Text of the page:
The mutability and fungibility of gold made the physical metal a highly useful means of transporting value in a compact form, either in coins, in bullion bars, or in finished objects that could, if necessary, be melted to produce more coinage. Gold, of course, is no longer in use as a currency standard. While gold coins have been used for thousands of years, the use of gold as a specie standard has always been problematic due to its scarcity (silver specie being much more common). Britain went informally to a gold standard early in the 18th Century and formally adopted the gold specie standard a century later. By the end of the 1800s the countries that mattered were all on a gold standard; Britain used the sovereign, Germany the gold mark, America the eagle. Canada, as usual, had a biaxial system based on both the eagle and the sovereign. The practice of “pegging” lesser currencies to more influential ones got under way at this time, leading to a gold exchange standard under which silver-based currencies were convertible to metallic gold.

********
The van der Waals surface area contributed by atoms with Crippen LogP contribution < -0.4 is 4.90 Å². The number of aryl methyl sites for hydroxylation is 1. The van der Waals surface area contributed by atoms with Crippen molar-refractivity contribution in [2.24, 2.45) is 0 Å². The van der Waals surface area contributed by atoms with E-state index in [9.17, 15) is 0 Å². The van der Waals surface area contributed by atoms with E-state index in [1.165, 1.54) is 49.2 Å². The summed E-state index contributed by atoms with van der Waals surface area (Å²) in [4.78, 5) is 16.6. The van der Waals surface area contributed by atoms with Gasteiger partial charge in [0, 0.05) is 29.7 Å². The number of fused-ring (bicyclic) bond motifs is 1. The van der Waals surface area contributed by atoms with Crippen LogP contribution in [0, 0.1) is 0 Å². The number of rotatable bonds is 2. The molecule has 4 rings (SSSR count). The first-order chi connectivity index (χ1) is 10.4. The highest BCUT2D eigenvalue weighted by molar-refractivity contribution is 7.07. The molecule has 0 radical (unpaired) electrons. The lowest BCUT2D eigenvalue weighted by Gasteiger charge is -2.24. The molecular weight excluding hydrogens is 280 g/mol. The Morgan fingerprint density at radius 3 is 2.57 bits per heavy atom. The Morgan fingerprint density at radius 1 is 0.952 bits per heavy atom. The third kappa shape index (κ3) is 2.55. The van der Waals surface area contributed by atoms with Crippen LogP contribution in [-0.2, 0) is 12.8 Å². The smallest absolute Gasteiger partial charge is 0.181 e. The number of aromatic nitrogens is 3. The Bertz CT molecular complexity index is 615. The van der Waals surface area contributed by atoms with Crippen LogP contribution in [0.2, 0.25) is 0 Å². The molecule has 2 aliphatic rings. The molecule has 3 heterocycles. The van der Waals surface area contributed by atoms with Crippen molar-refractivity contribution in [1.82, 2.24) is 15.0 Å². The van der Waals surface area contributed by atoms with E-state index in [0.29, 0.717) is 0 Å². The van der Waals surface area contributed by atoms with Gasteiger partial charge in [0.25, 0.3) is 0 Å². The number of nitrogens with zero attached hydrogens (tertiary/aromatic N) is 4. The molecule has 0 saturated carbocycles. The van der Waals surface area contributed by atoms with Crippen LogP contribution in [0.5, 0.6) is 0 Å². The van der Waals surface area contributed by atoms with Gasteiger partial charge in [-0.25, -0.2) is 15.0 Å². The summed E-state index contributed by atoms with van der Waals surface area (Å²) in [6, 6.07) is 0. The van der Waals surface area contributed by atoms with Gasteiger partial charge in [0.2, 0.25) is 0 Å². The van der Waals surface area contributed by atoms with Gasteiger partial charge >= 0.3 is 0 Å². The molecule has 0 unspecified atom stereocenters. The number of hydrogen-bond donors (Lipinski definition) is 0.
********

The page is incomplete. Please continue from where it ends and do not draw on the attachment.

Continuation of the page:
The massive expenditures of the First World War broke the gold exchange standard, and countries that had hoped to return to convertibility were unable to do so due to wartime inflation and, in the case of Germany, as a result of having lost its gold supply via reparation payments. In order to stem the flow of gold overseas, Britain in 1925 replaced the gold specie standard with a gold bullion standard (under which currencies were required to be backed by reserves of physical gold held by the government). The US adopted a similar standard, to which move some economic historians attribute the prolongation of the Great Depression, as federal legislation required that the Federal Reserve hold a certain amount of gold to back up its currency issue (Milton Friedman disagreed, arguing that “The Fed” could have loosened the money supply without disturbing the bullion standard. Incidentally, there’s a similar feel to the ongoing debate about whether to raise the debt ceiling in the US. Given that the near-term alternative is default, this would seem to be a no-brainer. But then, I’m not an economist). After the Second World War, Bretton Woods saw the implementation of dual system based on the US decision to set the price of gold at $35 per ounce, and an implicit decision by other (free) economies to use the US dollar as the reference point for their own currencies. This lasted until 1971 when Nixon - prompted in part by the expense of the Vietnam War, and in part by moves by foreign nations to buy US gold with US dollars, simultaneously reducing the US gold reserve and US influence abroad - put a stop to convertibility. Since then, the US dollar has been a fiat currency. Amongst other features of mixed benefit, this has made it easier for governments to engage in deficit spending. As a means of dealing with acute financial crises, the flexibility offers some benefits; however, it has also enabled governments to indulge in chronic deficit spending, which may be subsequently “inflated away” by increasing the money supply - although not without long-term costs, and not indefinitely.